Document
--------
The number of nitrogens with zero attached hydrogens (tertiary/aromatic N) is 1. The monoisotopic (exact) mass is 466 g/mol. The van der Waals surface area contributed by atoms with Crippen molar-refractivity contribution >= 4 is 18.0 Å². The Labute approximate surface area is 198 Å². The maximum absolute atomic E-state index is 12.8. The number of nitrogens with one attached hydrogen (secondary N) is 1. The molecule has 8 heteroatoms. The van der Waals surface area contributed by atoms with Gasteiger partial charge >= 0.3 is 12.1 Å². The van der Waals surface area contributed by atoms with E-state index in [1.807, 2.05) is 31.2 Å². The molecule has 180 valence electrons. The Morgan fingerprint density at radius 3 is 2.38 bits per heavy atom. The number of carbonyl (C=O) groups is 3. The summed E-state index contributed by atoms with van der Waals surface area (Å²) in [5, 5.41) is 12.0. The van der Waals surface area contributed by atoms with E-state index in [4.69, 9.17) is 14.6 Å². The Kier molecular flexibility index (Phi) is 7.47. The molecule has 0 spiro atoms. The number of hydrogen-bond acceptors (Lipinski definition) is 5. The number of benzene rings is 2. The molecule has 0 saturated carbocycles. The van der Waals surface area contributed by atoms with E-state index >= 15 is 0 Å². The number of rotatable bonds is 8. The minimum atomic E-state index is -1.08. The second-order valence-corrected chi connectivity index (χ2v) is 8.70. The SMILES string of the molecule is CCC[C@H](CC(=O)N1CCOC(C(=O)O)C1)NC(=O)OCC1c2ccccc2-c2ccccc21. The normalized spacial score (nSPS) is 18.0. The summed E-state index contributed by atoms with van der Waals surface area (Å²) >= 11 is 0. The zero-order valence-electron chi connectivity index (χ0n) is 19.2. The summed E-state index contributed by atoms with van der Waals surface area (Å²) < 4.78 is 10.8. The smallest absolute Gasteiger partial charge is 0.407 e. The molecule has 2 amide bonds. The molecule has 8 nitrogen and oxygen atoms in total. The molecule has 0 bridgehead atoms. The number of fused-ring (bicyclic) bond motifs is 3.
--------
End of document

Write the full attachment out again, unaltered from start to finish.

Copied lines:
The number of nitrogens with zero attached hydrogens (tertiary/aromatic N) is 1. The monoisotopic (exact) mass is 466 g/mol. The van der Waals surface area contributed by atoms with Crippen molar-refractivity contribution >= 4 is 18.0 Å². The Labute approximate surface area is 198 Å². The maximum absolute atomic E-state index is 12.8. The number of nitrogens with one attached hydrogen (secondary N) is 1. The molecule has 8 heteroatoms. The van der Waals surface area contributed by atoms with Gasteiger partial charge >= 0.3 is 12.1 Å². The van der Waals surface area contributed by atoms with E-state index in [1.807, 2.05) is 31.2 Å². The molecule has 180 valence electrons. The Morgan fingerprint density at radius 3 is 2.38 bits per heavy atom. The number of carbonyl (C=O) groups is 3. The summed E-state index contributed by atoms with van der Waals surface area (Å²) in [5, 5.41) is 12.0. The van der Waals surface area contributed by atoms with E-state index in [4.69, 9.17) is 14.6 Å². The Kier molecular flexibility index (Phi) is 7.47. The molecule has 0 spiro atoms. The number of hydrogen-bond acceptors (Lipinski definition) is 5. The number of benzene rings is 2. The molecule has 0 saturated carbocycles. The van der Waals surface area contributed by atoms with E-state index >= 15 is 0 Å². The number of rotatable bonds is 8. The minimum atomic E-state index is -1.08. The second-order valence-corrected chi connectivity index (χ2v) is 8.70. The SMILES string of the molecule is CCC[C@H](CC(=O)N1CCOC(C(=O)O)C1)NC(=O)OCC1c2ccccc2-c2ccccc21. The normalized spacial score (nSPS) is 18.0. The summed E-state index contributed by atoms with van der Waals surface area (Å²) >= 11 is 0. The zero-order valence-electron chi connectivity index (χ0n) is 19.2. The summed E-state index contributed by atoms with van der Waals surface area (Å²) < 4.78 is 10.8. The smallest absolute Gasteiger partial charge is 0.407 e. The molecule has 2 amide bonds. The molecule has 8 nitrogen and oxygen atoms in total. The molecule has 0 bridgehead atoms. The number of fused-ring (bicyclic) bond motifs is 3.